By Richard Schroder
Think back to all your sales situations over the last year. How many meetings did you have with real decision makers versus day-to-day prospects who seemed to support your offering but lacked decision / budget authority? How many of the latter type of situations did you win and lose?
My instinct is that your win rate is low if you are selling “below the line” – that is, selling to people that are not decision makers. If you are investing time and resources in having a lot of sales meetings with people who lack decision authority, you need to rethink your sales strategy. Your goal shouldn’t be more sales meetings; it should be setting up meetings with actual buyers.
Many salespeople struggle with starting at the top and selling to decision makers. Often, salespeople will take the path of least resistance and settle for meetings with influencers who are not driving decisions. These meetings may feel like stepping stones to meetings with real decision makers, but this strategy often does not lead to winning decisions. For various reasons ranging from corporate politics to personal insecurities, the original person with whom you meet will become a gatekeeper, preventing you from meeting higher up and building a sales relationship with the true decision maker. Even if the day-to-day person is a true internal champion of your offering, you may find that your contributions to the sales process are limited beyond a certain point. Who sells your product better – you or a day-to-day prospect?
Salespeople are frequently unable to stop this from happening. Once you open up a dialogue with an influencer who is not the end decision maker, your options become more limited, as you now must consider the influencer before you take any further action. The influencer may not have the power to hire you, but he or she almost certainly has the power to get you removed from consideration. Placing your fate with someone who is not the decision maker can cost you valuable time and leaves you more vulnerable to competitors. A winning strategy is to sell at the top.
Here are some of the benefits of selling to top executives:
Decisions are made at the top, so it makes perfect sense that decisive people tend to rise to the top of companies. In many cases, an executive’s seniority in a company can be measured by how many decisions that individual makes in a given day. If you start at the top, you will have a quicker sales process (as decisions are made much faster), and you will be able to focus your efforts on the next deal sooner. Also, decision makers tend to have a broader strategic view of their companies, putting them in the best position to assess the true value of your products or services (thereby enabling them to make more informed and quicker decisions).
· Referrals from the top are more effective than “climbing the ladder”. Even if the senior contact refers you to someone else in the organization that may not have final decision authority, this is a preferable position than selling directly to the lower level contact. First of all, if the ultimate decision maker took the time to refer you to someone else for further vetting, you have made it past an important initial screen – the decision maker doesn’t believe that your offering is outside the realm of feasibility. Second, your pitch is more likely to be taken seriously and acted upon by the lower level contact, since it has passed the initial scrutiny of the decision maker. Finally, since the decision maker already understands the basics of what you are trying to sell, you won’t have to invest time in coaching your lower-level prospect about what to say or how to position your product to the decision-maker (and worrying about whether this will actually happen).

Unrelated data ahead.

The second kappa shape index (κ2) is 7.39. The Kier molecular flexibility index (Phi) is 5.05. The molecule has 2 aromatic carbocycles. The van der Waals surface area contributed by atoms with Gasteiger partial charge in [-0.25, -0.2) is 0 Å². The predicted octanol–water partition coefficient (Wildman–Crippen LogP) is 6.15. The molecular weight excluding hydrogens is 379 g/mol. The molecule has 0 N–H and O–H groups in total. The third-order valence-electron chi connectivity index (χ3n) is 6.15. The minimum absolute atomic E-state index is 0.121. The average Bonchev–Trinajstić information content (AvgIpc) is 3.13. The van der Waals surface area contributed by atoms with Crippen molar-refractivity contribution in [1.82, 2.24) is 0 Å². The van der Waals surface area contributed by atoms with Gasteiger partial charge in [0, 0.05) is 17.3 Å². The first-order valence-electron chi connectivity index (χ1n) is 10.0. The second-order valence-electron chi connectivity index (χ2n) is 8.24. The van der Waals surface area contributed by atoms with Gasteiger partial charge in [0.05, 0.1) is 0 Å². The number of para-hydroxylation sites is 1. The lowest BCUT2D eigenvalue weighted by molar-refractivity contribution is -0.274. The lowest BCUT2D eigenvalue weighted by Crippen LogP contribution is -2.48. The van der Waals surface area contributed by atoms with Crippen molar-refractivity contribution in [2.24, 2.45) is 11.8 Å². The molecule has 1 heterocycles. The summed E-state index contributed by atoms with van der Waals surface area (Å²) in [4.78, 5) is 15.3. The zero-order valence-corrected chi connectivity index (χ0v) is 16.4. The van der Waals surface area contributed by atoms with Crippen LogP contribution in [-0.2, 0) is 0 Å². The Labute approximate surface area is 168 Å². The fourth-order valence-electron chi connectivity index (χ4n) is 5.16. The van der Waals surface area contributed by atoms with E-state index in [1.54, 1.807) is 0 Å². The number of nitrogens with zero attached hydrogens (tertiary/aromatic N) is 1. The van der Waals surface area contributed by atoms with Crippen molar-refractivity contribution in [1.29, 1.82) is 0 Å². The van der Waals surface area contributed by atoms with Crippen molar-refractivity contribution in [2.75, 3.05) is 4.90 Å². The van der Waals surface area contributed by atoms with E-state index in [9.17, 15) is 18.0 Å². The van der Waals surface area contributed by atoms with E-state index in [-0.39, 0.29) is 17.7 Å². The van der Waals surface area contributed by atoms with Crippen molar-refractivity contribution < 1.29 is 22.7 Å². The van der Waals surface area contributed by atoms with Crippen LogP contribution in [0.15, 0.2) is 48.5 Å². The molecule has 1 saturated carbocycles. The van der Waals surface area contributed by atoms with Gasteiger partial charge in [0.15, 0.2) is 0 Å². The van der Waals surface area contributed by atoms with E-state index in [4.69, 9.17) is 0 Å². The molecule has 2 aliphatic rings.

· You will garner more candid and accurate Win Loss Analysis information. True decision makers provide more candid win loss feedback information. For example, the reason you lose will not be because your contact was afraid to bring the initiative to his boss or because of internal politics. People at the top of organizations tend to be the best communicators and more upfront with feedback; communication is a key skill for executives. In addition, many decision makers have sales backgrounds and appreciate your position as a salesperson. When you get win loss feedback directly from someone who understands sales, you will get an insightful perspective on why you win and lose (or about what you need to do in order to win more business).
Identifying and targeting the true decision maker is the responsibility of the salesperson. Consider adopting the following three strategies to focus your sales efforts on decision makers:
· Perform more upfront prospect research to ensure that you are targeting the right level buyer for your sales meetings.
· Focus outbound sales outreach on senior level contacts.
· During initial sales discussions, ask prospects how the decision to purchase will be made. This will help you better identify your decision maker.
I often use the analogy of an airplane flight to make this point. Have you ever noticed that when you are flying in a plane at lower altitudes, the air is choppier and the plane tends to hit more turbulence? When the plane increases its altitude, the ride is smoother and hits fewer bumps. When you sell at the top, you will have less turbulence. Getting to the right person will speed up your sales process and allow you to close more business.
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Richard Schroder is president of Anova Consulting Group, a leading market research firm focused on Win Loss Analysis. He is a sought-after speaker and a recognized thought leader in Win Loss Analysis. He is the author of a new book, “From a Good Sales Call to a Great Sales Call” (McGraw-Hill) http://www.amazon.com/Good-Sales-Call-Great-Close/dp/0071718117/ref=sr_1_fkmr1_1?ie=UTF8&qid=1272816099&sr=1-1-fkmr1 .